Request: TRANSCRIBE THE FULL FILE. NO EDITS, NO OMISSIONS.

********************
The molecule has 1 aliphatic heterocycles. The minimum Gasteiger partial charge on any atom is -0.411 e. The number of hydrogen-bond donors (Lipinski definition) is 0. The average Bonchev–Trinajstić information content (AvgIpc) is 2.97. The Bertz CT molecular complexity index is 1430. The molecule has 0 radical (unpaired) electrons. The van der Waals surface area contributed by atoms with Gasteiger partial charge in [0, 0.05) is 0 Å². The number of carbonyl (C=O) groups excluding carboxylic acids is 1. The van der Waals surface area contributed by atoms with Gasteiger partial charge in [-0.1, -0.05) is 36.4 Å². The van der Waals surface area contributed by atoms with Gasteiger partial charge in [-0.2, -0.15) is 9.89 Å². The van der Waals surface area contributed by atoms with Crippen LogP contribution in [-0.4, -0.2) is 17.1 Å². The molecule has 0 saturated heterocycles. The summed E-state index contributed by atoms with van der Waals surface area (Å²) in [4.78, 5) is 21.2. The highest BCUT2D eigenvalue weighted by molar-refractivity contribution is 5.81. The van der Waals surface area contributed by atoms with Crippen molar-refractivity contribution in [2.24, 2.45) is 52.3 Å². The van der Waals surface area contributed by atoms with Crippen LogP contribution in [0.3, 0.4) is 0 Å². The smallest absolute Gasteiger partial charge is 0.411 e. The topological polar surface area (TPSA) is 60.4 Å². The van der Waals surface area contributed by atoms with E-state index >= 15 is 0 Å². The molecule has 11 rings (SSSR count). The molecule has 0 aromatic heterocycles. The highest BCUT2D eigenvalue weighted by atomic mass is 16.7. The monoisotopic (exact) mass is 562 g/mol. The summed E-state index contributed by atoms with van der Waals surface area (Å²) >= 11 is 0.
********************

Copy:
The molecule has 1 aliphatic heterocycles. The minimum Gasteiger partial charge on any atom is -0.411 e. The number of hydrogen-bond donors (Lipinski definition) is 0. The average Bonchev–Trinajstić information content (AvgIpc) is 2.97. The Bertz CT molecular complexity index is 1430. The molecule has 0 radical (unpaired) electrons. The van der Waals surface area contributed by atoms with Gasteiger partial charge in [0, 0.05) is 0 Å². The number of carbonyl (C=O) groups excluding carboxylic acids is 1. The van der Waals surface area contributed by atoms with Gasteiger partial charge in [-0.1, -0.05) is 36.4 Å². The van der Waals surface area contributed by atoms with Gasteiger partial charge in [-0.2, -0.15) is 9.89 Å². The van der Waals surface area contributed by atoms with Crippen LogP contribution in [-0.4, -0.2) is 17.1 Å². The molecule has 0 saturated heterocycles. The summed E-state index contributed by atoms with van der Waals surface area (Å²) in [4.78, 5) is 21.2. The highest BCUT2D eigenvalue weighted by molar-refractivity contribution is 5.81. The van der Waals surface area contributed by atoms with Crippen molar-refractivity contribution in [2.24, 2.45) is 52.3 Å². The van der Waals surface area contributed by atoms with Crippen LogP contribution in [0.3, 0.4) is 0 Å². The smallest absolute Gasteiger partial charge is 0.411 e. The topological polar surface area (TPSA) is 60.4 Å². The van der Waals surface area contributed by atoms with E-state index >= 15 is 0 Å². The molecule has 11 rings (SSSR count). The molecule has 0 aromatic heterocycles. The highest BCUT2D eigenvalue weighted by atomic mass is 16.7. The monoisotopic (exact) mass is 562 g/mol. The summed E-state index contributed by atoms with van der Waals surface area (Å²) >= 11 is 0.